In the past I wrote about how I admired how American Express is paying Ken Chenault. Two of my posts are:
But this past weekend a NY Times article finds that many companies are not as upfront as AmEx. The article is called If the Pay Fix Is in, Good Luck Finding It
by Gretchen Morgenson. Here are some blurbs that I liked:
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TWO years ago, when
the Securities and Exchange Commission began requiring companies to explain
performance targets used to calculate incentive pay for executives,
shareholders hoped that the rule would discourage fat compensation awards for
With two years of data in hand, how is the new rule working? In some cases,
well — but in most, not at all.
to the most recent proxy filings, which covered 2007 results, only 47 percent
of the companies made the required disclosures concerning short-term incentive
pay, like cash bonuses. While this figure is substantially higher than the 23
percent that complied with the rule in 2006, it is nonetheless distressing.
long-term incentive pay, which typically includes grants of stock options or
restricted shares, the compliance was a more robust 62 percent last year. In
2006, only 41 percent of companies adhered to the rule, the Reda study showed.
it devised its disclosure rule, the S.E.C. gave companies a sizable loophole,
excusing them from detailed disclosure of targets if they believed that
publishing such figures would put them at a disadvantage in their industry.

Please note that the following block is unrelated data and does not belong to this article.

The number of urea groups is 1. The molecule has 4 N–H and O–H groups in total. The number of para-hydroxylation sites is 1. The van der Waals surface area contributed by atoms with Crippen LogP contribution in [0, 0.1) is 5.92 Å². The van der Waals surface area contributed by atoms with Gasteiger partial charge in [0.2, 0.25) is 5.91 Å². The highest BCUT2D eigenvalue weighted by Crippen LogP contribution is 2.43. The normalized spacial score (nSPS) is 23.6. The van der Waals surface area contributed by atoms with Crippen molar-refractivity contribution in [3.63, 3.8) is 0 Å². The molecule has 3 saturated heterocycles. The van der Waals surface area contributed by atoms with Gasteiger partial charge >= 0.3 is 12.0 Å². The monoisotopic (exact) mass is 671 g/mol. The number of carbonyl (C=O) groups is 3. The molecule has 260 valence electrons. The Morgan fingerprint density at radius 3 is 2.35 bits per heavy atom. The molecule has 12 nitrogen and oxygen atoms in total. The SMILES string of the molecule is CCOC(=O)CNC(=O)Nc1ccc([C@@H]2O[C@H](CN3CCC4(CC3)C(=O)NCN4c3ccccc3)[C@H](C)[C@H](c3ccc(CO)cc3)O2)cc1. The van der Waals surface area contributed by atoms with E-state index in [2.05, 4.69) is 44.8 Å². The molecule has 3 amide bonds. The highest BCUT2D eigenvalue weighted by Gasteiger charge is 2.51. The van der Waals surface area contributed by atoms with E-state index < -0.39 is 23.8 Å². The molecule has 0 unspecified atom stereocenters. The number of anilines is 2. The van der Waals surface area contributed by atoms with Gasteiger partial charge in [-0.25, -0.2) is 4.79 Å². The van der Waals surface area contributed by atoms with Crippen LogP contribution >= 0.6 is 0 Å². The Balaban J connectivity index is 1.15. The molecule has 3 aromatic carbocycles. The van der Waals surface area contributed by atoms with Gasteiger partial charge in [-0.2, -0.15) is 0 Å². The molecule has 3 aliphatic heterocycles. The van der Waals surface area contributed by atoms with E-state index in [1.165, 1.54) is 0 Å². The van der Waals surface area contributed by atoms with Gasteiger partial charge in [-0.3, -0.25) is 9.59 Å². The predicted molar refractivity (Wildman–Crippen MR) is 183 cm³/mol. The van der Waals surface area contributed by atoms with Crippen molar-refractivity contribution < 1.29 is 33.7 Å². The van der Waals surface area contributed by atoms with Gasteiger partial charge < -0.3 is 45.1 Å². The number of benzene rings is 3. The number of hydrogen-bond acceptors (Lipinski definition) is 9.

Many companies — no surprise — make this claim.
say, for example, that if they publicize their targets, competitors could hire
away their executives during years that performance benchmarks were not met and
bonuses were not dispensed.
F. Reda, founder of the firm that conducted the study, doesn’t buy that view.
“This argument of competitive harm is a pretty weak one,” he said. “I think
they don’t want the bright light to be shone on their situation because it
gives them the flexibility to give a bonus when it isn’t earned.”
may also be choosing not to disclose specific benchmarks because those figures
may be significantly different from financial targets that executives at these
corporations have promised Wall Street analysts and investors — indicating that
the boards in question are setting their bars too low and generating bonuses
What bothers me the most about what is happening is this behavior feeds into the idea of “The Man” and “The Company” that is now being fictionally illustrated on several successful TV shows (24 and Prison Break for example). And why wouldn’t it? Productivity has increased at very healthy levels over the past 6 years but the income from those improvements has been sucked up by the executives that are fortunate to be in control of the company at the time of the success. I wrote about it in one of my first posts called Productivy Pays – The CEO. This entry highlights an article from CNNMoney.com from almost a year ago called GDP growth not reaching paychecks and CEO pay: 364 times more than workers. When stats like this come to light and the noncompliance by companies to the SEC when it is trying to create more transparency, it really shows that the average working man is a sucker.